The MCI tape AutoLocator, another innovation, was similar in design to a remote control though it had advanced functions such as storing a number of presets to recall a particular position of a given recording track. This proved to be a great time saver during the overdubbing process. The MCI JH-45 Autolock enabled a person with average technical experience to quickly configure two JH-24 multi-track recorders for synchronized recording. Other companies incorporated these features into their products but in many cases, MCI innovated first.
MCI's success could also be contributable to its aggressive pricing strategy as MCI's marketing Vice President Lutz Meyer later attested.
"Our competitors literally took apart our AutoLocator product but couldn't see how we could possibly price it. It had 50 Integrated Circuit chips, it was like a small computer. They couldn't make the same equipment without selling it for twice our price.
"It took Ampex and 3M years to realise it was our loss-leader. Every time we shipped an AutoLocator out, $700 or $800 was going out the door but recording engineers wanted it. And it worked, they are ordering other MCI products".
MCI's reputation was built on technical innovation and its budget priced systems that were popular with independent music studios. During the 1970s the MCI brand was tied to the fortunes of the Criteria Studios. Rock musician Eric Clapton recorded his 1974 album 461 Ocean Boulevard at Criteria, which had served as the testbed for MCI's new products since the early 1960s. The Eagles recorded their best selling singles at Criteria, and likewise the Bee Gees chose Criteria to record 'Saturday Night Fever, the biggest selling album of the 70s.
MCI branded equipment was renowned for its high build quality and features that generally gave it a competitive edge over more expensive brands such as 3M, Neve and Studer. These features included the Autolocator, constant tension reel servos, wrap and azimuth adjustable heads, long wearing ceramic capstans and one button punch-in and punch-out. MCI marketing appeal coincided with the emergence in the mid 70s of 'independent music studio' operators. Aspiring studio operators fell into either of two categories: those with deep pockets that could afford $45,000 or more for high-end 3M, Neve or Studer gear, and the remainder who couldn't. MCI placed half-page press adverts in industry magazines (such as Record Engineer/Producer (RE/P)) promoting comparable MCI equipment sets for as a little as $25,000-30,000.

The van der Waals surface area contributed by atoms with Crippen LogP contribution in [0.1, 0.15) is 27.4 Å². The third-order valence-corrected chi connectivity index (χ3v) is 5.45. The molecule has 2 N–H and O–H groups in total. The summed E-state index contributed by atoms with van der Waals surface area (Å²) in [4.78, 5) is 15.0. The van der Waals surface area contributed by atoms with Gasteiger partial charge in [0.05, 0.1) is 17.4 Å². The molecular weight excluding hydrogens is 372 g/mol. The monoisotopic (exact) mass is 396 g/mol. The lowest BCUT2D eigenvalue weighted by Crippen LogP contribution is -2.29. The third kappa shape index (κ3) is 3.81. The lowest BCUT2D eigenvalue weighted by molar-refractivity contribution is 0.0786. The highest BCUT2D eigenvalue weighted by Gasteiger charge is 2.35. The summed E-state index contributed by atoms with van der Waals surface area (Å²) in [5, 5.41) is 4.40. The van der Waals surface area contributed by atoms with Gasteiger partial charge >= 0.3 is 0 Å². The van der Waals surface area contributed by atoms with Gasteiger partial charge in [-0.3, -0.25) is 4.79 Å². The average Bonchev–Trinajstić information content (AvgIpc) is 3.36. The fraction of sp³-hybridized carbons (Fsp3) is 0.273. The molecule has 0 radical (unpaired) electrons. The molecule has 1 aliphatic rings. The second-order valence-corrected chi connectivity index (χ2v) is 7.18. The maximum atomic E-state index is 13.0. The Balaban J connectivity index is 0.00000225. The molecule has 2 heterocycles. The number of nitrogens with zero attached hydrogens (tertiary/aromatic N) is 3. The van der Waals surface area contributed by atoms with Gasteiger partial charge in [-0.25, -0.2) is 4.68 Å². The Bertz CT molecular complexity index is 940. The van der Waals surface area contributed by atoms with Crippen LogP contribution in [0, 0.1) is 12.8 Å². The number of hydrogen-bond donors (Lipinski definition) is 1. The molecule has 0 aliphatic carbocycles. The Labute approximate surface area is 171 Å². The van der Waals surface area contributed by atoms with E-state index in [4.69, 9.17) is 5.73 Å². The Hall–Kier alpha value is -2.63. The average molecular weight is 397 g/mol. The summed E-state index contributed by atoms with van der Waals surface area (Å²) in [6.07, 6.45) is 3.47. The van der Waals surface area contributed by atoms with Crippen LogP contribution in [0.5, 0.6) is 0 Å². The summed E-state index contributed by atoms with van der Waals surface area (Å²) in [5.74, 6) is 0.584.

MCI continued to grow as Harned confirmed:
"Today, we build our own motors, make our own faders, printed circuit boards, have our own paint shop, do our own silk screening. . . in short we have almost completely integrated manufacturing capacity for professional audio equipment".
By the late 1970s MCI's annual revenue stood at an estimated $20M and its products achieved a 36% market-share in the US domestic market and 45% internationally. The company had a workforce of 250 staff and dealerships in more than 30 countries.Later still AC/DC's "Back in Black", "For Those About To Rock" and many Queen, Led Zeppelin, and other rock albums were recorded on the Harrison-designed MCI consoles. Other famous artists that used MCI branded equipment included Roy Orbison, Tangerine Dream and Kraftwerk.
In 1977, the 2-inch analog multitrack format was well-entrenched in high-end studios, with a wide selection of competing product offerings from companies like Ampex, and MCI amongst others. That year saw the introduction of the world's first commercial quality 32-track digital recorder by the 3M Corporation. MCI unveiled a prototype 3-inch, 32-track analog deck in 1978, which showed Harned's willingness to try new ideas, though it never went into production. Later that year American artist Ry Cooder released "Bop 'Till You Drop", the world's first digitally recorded, mixed and mastered pop album, using 3M's digital recorder.